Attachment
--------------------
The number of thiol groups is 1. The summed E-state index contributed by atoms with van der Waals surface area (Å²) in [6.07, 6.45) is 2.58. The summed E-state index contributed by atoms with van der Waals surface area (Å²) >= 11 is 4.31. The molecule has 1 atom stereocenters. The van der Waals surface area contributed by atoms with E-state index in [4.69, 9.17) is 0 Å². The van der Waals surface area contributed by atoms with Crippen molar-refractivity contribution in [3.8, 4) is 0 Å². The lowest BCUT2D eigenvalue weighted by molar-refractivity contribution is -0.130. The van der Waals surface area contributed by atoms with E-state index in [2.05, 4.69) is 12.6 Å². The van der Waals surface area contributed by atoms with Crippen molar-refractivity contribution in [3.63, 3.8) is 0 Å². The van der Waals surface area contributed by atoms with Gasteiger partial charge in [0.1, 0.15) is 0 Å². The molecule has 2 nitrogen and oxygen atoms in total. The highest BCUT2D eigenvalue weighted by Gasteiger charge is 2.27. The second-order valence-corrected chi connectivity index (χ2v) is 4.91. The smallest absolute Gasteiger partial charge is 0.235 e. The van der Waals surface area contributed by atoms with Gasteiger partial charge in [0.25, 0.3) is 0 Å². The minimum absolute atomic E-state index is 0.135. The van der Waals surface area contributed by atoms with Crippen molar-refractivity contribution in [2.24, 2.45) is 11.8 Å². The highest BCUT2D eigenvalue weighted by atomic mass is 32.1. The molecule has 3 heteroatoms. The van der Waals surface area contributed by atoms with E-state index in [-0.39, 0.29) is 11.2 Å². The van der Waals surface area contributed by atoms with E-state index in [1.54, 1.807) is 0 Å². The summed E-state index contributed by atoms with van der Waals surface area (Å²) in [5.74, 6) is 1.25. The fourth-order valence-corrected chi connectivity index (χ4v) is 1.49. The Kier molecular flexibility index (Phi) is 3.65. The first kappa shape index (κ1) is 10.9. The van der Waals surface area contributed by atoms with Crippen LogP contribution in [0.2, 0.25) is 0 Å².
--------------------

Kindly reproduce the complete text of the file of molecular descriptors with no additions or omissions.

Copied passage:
The number of thiol groups is 1. The summed E-state index contributed by atoms with van der Waals surface area (Å²) in [6.07, 6.45) is 2.58. The summed E-state index contributed by atoms with van der Waals surface area (Å²) >= 11 is 4.31. The molecule has 1 atom stereocenters. The van der Waals surface area contributed by atoms with E-state index in [4.69, 9.17) is 0 Å². The van der Waals surface area contributed by atoms with Crippen molar-refractivity contribution in [3.8, 4) is 0 Å². The lowest BCUT2D eigenvalue weighted by molar-refractivity contribution is -0.130. The van der Waals surface area contributed by atoms with E-state index in [2.05, 4.69) is 12.6 Å². The van der Waals surface area contributed by atoms with Crippen molar-refractivity contribution in [3.63, 3.8) is 0 Å². The van der Waals surface area contributed by atoms with Gasteiger partial charge in [0.1, 0.15) is 0 Å². The molecule has 2 nitrogen and oxygen atoms in total. The highest BCUT2D eigenvalue weighted by Gasteiger charge is 2.27. The second-order valence-corrected chi connectivity index (χ2v) is 4.91. The smallest absolute Gasteiger partial charge is 0.235 e. The van der Waals surface area contributed by atoms with Gasteiger partial charge in [0.25, 0.3) is 0 Å². The minimum absolute atomic E-state index is 0.135. The van der Waals surface area contributed by atoms with Crippen molar-refractivity contribution in [2.24, 2.45) is 11.8 Å². The highest BCUT2D eigenvalue weighted by atomic mass is 32.1. The molecule has 3 heteroatoms. The van der Waals surface area contributed by atoms with E-state index in [-0.39, 0.29) is 11.2 Å². The van der Waals surface area contributed by atoms with E-state index in [1.54, 1.807) is 0 Å². The summed E-state index contributed by atoms with van der Waals surface area (Å²) in [5.74, 6) is 1.25. The fourth-order valence-corrected chi connectivity index (χ4v) is 1.49. The Kier molecular flexibility index (Phi) is 3.65. The first kappa shape index (κ1) is 10.9. The van der Waals surface area contributed by atoms with Crippen LogP contribution in [0.2, 0.25) is 0 Å².